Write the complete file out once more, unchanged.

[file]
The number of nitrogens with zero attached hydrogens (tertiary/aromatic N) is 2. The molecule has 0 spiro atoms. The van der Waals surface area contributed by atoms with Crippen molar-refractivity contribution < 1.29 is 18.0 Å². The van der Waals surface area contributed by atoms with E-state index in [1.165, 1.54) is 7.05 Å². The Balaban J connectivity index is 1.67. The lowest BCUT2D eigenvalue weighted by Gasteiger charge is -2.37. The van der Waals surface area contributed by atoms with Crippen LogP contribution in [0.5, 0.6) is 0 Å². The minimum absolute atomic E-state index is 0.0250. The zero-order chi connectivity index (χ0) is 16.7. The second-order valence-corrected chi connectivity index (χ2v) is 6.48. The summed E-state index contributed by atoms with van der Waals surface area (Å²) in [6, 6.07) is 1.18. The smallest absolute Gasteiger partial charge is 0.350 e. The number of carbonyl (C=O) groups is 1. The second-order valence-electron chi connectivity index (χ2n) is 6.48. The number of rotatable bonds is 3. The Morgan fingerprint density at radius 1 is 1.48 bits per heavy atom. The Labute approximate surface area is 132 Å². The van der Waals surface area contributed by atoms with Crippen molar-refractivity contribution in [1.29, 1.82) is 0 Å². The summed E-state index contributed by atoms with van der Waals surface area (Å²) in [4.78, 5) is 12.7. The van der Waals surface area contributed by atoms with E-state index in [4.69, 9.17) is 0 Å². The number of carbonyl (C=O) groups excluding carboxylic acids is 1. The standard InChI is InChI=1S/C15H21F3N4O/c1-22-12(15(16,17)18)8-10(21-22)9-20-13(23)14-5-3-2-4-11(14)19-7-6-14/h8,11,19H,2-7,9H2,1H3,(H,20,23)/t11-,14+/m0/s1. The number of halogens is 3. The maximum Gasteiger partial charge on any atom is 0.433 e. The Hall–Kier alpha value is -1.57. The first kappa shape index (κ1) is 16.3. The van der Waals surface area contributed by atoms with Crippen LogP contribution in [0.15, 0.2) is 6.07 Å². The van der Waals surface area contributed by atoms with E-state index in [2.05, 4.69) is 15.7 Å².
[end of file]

The number of nitrogens with zero attached hydrogens (tertiary/aromatic N) is 2. The molecule has 0 spiro atoms. The van der Waals surface area contributed by atoms with Crippen molar-refractivity contribution < 1.29 is 18.0 Å². The van der Waals surface area contributed by atoms with E-state index in [1.165, 1.54) is 7.05 Å². The Balaban J connectivity index is 1.67. The lowest BCUT2D eigenvalue weighted by Gasteiger charge is -2.37. The van der Waals surface area contributed by atoms with Crippen LogP contribution in [0.5, 0.6) is 0 Å². The minimum absolute atomic E-state index is 0.0250. The zero-order chi connectivity index (χ0) is 16.7. The second-order valence-corrected chi connectivity index (χ2v) is 6.48. The summed E-state index contributed by atoms with van der Waals surface area (Å²) in [6, 6.07) is 1.18. The smallest absolute Gasteiger partial charge is 0.350 e. The number of carbonyl (C=O) groups is 1. The second-order valence-electron chi connectivity index (χ2n) is 6.48. The number of rotatable bonds is 3. The Morgan fingerprint density at radius 1 is 1.48 bits per heavy atom. The Labute approximate surface area is 132 Å². The van der Waals surface area contributed by atoms with Crippen molar-refractivity contribution in [1.29, 1.82) is 0 Å². The summed E-state index contributed by atoms with van der Waals surface area (Å²) in [4.78, 5) is 12.7. The van der Waals surface area contributed by atoms with E-state index in [4.69, 9.17) is 0 Å². The number of carbonyl (C=O) groups excluding carboxylic acids is 1. The standard InChI is InChI=1S/C15H21F3N4O/c1-22-12(15(16,17)18)8-10(21-22)9-20-13(23)14-5-3-2-4-11(14)19-7-6-14/h8,11,19H,2-7,9H2,1H3,(H,20,23)/t11-,14+/m0/s1. The number of halogens is 3. The maximum Gasteiger partial charge on any atom is 0.433 e. The Hall–Kier alpha value is -1.57. The first kappa shape index (κ1) is 16.3. The van der Waals surface area contributed by atoms with Crippen LogP contribution in [0.15, 0.2) is 6.07 Å². The van der Waals surface area contributed by atoms with E-state index in [2.05, 4.69) is 15.7 Å².